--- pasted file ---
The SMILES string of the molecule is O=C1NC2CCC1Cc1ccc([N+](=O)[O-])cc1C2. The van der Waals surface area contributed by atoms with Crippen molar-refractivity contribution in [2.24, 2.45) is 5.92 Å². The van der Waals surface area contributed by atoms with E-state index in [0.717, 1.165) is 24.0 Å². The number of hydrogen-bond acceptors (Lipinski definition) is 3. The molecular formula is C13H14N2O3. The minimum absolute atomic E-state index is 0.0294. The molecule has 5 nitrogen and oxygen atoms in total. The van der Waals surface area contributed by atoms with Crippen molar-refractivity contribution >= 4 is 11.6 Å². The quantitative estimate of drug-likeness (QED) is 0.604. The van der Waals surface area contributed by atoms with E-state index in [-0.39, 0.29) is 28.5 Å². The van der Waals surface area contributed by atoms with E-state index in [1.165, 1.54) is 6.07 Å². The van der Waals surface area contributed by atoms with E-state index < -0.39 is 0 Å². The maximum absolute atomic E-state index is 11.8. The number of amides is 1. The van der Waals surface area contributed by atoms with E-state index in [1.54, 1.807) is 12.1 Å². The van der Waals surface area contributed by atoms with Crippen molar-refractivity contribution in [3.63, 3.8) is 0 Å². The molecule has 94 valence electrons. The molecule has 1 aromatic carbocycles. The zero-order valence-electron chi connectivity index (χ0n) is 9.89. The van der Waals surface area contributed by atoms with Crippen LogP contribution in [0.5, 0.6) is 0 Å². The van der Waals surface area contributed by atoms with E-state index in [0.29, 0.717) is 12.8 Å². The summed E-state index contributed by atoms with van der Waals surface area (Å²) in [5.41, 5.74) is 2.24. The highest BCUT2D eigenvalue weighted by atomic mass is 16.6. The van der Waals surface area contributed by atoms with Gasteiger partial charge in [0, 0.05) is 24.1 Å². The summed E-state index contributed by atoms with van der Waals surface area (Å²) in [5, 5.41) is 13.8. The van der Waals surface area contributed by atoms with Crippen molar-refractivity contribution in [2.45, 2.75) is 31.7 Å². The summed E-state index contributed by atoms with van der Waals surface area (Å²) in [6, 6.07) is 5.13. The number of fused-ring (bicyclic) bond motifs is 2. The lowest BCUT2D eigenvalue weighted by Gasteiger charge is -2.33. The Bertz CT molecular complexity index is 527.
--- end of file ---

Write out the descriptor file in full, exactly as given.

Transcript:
The SMILES string of the molecule is O=C1NC2CCC1Cc1ccc([N+](=O)[O-])cc1C2. The van der Waals surface area contributed by atoms with Crippen molar-refractivity contribution in [2.24, 2.45) is 5.92 Å². The van der Waals surface area contributed by atoms with E-state index in [0.717, 1.165) is 24.0 Å². The number of hydrogen-bond acceptors (Lipinski definition) is 3. The molecular formula is C13H14N2O3. The minimum absolute atomic E-state index is 0.0294. The molecule has 5 nitrogen and oxygen atoms in total. The van der Waals surface area contributed by atoms with Crippen molar-refractivity contribution >= 4 is 11.6 Å². The quantitative estimate of drug-likeness (QED) is 0.604. The van der Waals surface area contributed by atoms with E-state index in [-0.39, 0.29) is 28.5 Å². The van der Waals surface area contributed by atoms with E-state index in [1.165, 1.54) is 6.07 Å². The van der Waals surface area contributed by atoms with E-state index < -0.39 is 0 Å². The maximum absolute atomic E-state index is 11.8. The number of amides is 1. The van der Waals surface area contributed by atoms with E-state index in [1.54, 1.807) is 12.1 Å². The van der Waals surface area contributed by atoms with Crippen molar-refractivity contribution in [3.63, 3.8) is 0 Å². The molecule has 94 valence electrons. The molecule has 1 aromatic carbocycles. The zero-order valence-electron chi connectivity index (χ0n) is 9.89. The van der Waals surface area contributed by atoms with Crippen LogP contribution in [0.5, 0.6) is 0 Å². The van der Waals surface area contributed by atoms with E-state index in [0.29, 0.717) is 12.8 Å². The summed E-state index contributed by atoms with van der Waals surface area (Å²) in [5.41, 5.74) is 2.24. The highest BCUT2D eigenvalue weighted by atomic mass is 16.6. The van der Waals surface area contributed by atoms with Gasteiger partial charge in [0, 0.05) is 24.1 Å². The summed E-state index contributed by atoms with van der Waals surface area (Å²) in [5, 5.41) is 13.8. The van der Waals surface area contributed by atoms with Crippen molar-refractivity contribution in [2.45, 2.75) is 31.7 Å². The summed E-state index contributed by atoms with van der Waals surface area (Å²) in [6, 6.07) is 5.13. The number of fused-ring (bicyclic) bond motifs is 2. The lowest BCUT2D eigenvalue weighted by Gasteiger charge is -2.33. The Bertz CT molecular complexity index is 527.